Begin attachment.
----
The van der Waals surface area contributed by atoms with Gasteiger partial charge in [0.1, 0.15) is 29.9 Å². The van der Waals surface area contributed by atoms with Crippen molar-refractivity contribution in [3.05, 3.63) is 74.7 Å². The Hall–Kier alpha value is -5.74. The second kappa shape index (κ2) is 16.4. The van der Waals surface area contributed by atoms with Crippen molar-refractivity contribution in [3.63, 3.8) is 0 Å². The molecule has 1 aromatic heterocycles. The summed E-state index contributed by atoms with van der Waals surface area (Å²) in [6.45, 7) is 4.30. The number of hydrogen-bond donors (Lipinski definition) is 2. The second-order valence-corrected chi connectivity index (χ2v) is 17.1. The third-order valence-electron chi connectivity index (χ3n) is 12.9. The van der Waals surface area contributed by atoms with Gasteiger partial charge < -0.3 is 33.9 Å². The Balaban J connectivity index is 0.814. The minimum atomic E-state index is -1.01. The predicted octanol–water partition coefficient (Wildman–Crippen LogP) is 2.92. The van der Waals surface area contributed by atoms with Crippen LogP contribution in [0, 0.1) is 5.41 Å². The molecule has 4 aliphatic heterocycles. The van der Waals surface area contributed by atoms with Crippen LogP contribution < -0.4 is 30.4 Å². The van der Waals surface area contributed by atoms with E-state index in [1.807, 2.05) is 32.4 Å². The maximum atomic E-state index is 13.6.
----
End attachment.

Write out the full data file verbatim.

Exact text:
The van der Waals surface area contributed by atoms with Gasteiger partial charge in [0.1, 0.15) is 29.9 Å². The van der Waals surface area contributed by atoms with Crippen molar-refractivity contribution in [3.05, 3.63) is 74.7 Å². The Hall–Kier alpha value is -5.74. The second kappa shape index (κ2) is 16.4. The van der Waals surface area contributed by atoms with Crippen molar-refractivity contribution in [3.63, 3.8) is 0 Å². The molecule has 1 aromatic heterocycles. The summed E-state index contributed by atoms with van der Waals surface area (Å²) in [6.45, 7) is 4.30. The number of hydrogen-bond donors (Lipinski definition) is 2. The second-order valence-corrected chi connectivity index (χ2v) is 17.1. The third-order valence-electron chi connectivity index (χ3n) is 12.9. The van der Waals surface area contributed by atoms with Gasteiger partial charge < -0.3 is 33.9 Å². The Balaban J connectivity index is 0.814. The minimum atomic E-state index is -1.01. The predicted octanol–water partition coefficient (Wildman–Crippen LogP) is 2.92. The van der Waals surface area contributed by atoms with Crippen LogP contribution in [0, 0.1) is 5.41 Å². The molecule has 4 aliphatic heterocycles. The van der Waals surface area contributed by atoms with Crippen LogP contribution < -0.4 is 30.4 Å². The van der Waals surface area contributed by atoms with E-state index in [1.807, 2.05) is 32.4 Å². The maximum atomic E-state index is 13.6.